Objectives: Evidence suggests that glutamatergic systems may be involved in the pathophysiology of major depression and the mechanism of action of antidepressants. We have investigated the effects of amitriptyline, a tricyclic antidepressant, on the activity of the excitatory amino acid transporter type 3 (EAAT3), a protein that can regulate extracellular glutamate concentrations in the brain. Methods: EAAT3 was expressed in Xenopus oocytes. Using a two-electrode voltage clamp, membrane currents were recorded after application of 30 μM L-glutamate in the presence or absence of various concentrations of amitriptyline or after application of various concentrations of L-glutamate in the presence or absence of 0.64 μM amitriptyline. Key findings: Amitriptyline concentration-dependently reduced EAAT3 activity. This inhibition reached statistical significance at 0.38-1.27 μM amitriptyline. Amitriptyline 0.64 μM reduced the pharmacokinetic parameter Vmax, but did not affect the pharmacokinetic parameter Km, of EAAT3 for L-glutamate. The amitriptyline inhibition disappeared after a 4-min washout. Phorbol-12-myristate-13-acetate, a protein kinase C activator, increased EAAT3 activity. However, 0.64 μM amitriptyline induced a similar degree of decrease in EAAT3 activity in the presence or absence of phorbol-12-myristate-13-acetate. Conclusions: Our results suggested that amitriptyline at clinically relevant concentrations reversibly reduced EAAT3 activity via decreasing its maximal velocity of glutamate transporting function. The effects of amitriptyline on EAAT3 activity may have represented a novel site of action for amitriptyline to increase glutamatergic neurotransmission. Protein kinase C may not have been involved in the effects of amitriptyline on EAAT3.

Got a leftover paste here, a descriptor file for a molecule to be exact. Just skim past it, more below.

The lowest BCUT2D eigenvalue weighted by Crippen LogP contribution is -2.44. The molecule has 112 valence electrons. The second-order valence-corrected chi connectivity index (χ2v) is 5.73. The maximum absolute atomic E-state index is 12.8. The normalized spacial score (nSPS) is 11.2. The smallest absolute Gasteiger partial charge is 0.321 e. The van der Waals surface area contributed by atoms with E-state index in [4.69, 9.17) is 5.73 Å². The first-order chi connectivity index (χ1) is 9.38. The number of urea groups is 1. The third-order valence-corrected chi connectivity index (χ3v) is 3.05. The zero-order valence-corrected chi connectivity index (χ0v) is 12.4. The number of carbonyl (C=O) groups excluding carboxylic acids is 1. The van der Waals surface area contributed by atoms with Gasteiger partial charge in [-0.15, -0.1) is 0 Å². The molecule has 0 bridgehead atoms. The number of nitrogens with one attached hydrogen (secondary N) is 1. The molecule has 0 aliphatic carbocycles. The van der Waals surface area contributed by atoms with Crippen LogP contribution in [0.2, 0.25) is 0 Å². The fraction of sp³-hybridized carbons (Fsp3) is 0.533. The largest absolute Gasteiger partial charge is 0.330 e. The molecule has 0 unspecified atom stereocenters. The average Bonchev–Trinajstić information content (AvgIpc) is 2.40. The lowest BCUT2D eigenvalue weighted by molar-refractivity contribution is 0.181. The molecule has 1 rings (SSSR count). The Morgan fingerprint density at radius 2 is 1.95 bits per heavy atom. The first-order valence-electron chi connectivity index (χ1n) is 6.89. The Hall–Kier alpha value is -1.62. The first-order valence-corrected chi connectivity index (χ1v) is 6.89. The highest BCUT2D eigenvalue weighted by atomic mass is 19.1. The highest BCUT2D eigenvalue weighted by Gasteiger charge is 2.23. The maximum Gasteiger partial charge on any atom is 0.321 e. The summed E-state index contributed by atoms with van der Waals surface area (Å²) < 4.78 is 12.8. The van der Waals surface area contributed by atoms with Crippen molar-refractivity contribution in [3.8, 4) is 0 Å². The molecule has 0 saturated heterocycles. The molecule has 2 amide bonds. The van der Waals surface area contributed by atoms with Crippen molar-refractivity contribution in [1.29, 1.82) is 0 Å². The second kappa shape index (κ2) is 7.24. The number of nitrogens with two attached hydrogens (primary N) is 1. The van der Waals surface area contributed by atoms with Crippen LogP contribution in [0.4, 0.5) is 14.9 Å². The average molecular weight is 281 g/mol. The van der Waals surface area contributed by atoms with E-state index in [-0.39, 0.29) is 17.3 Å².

- Glutamate transporters
- Protein kinase C